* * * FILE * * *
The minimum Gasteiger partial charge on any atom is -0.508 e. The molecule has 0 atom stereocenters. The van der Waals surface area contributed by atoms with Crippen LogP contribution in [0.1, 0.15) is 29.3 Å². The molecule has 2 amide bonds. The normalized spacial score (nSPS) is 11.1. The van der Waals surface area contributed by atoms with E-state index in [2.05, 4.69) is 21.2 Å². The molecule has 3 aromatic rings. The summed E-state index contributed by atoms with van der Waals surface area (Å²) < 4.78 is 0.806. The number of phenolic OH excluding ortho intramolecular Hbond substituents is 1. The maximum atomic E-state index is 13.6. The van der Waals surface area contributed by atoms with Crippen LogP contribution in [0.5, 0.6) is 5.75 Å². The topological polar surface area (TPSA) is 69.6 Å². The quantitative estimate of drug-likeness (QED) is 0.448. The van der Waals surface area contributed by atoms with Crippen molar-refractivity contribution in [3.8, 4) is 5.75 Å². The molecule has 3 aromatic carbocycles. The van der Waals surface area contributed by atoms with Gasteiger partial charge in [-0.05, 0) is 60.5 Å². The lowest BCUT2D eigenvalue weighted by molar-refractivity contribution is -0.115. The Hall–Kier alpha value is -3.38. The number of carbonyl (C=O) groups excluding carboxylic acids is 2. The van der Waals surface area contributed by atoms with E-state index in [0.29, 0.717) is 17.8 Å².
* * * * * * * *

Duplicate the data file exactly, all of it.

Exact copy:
The minimum Gasteiger partial charge on any atom is -0.508 e. The molecule has 0 atom stereocenters. The van der Waals surface area contributed by atoms with Crippen LogP contribution in [0.1, 0.15) is 29.3 Å². The molecule has 2 amide bonds. The normalized spacial score (nSPS) is 11.1. The van der Waals surface area contributed by atoms with E-state index in [2.05, 4.69) is 21.2 Å². The molecule has 3 aromatic rings. The summed E-state index contributed by atoms with van der Waals surface area (Å²) < 4.78 is 0.806. The number of phenolic OH excluding ortho intramolecular Hbond substituents is 1. The maximum atomic E-state index is 13.6. The van der Waals surface area contributed by atoms with Crippen LogP contribution in [0.5, 0.6) is 5.75 Å². The topological polar surface area (TPSA) is 69.6 Å². The quantitative estimate of drug-likeness (QED) is 0.448. The van der Waals surface area contributed by atoms with Crippen molar-refractivity contribution in [3.8, 4) is 5.75 Å². The molecule has 3 aromatic carbocycles. The van der Waals surface area contributed by atoms with Gasteiger partial charge in [-0.05, 0) is 60.5 Å². The lowest BCUT2D eigenvalue weighted by molar-refractivity contribution is -0.115. The Hall–Kier alpha value is -3.38. The number of carbonyl (C=O) groups excluding carboxylic acids is 2. The van der Waals surface area contributed by atoms with E-state index in [0.29, 0.717) is 17.8 Å².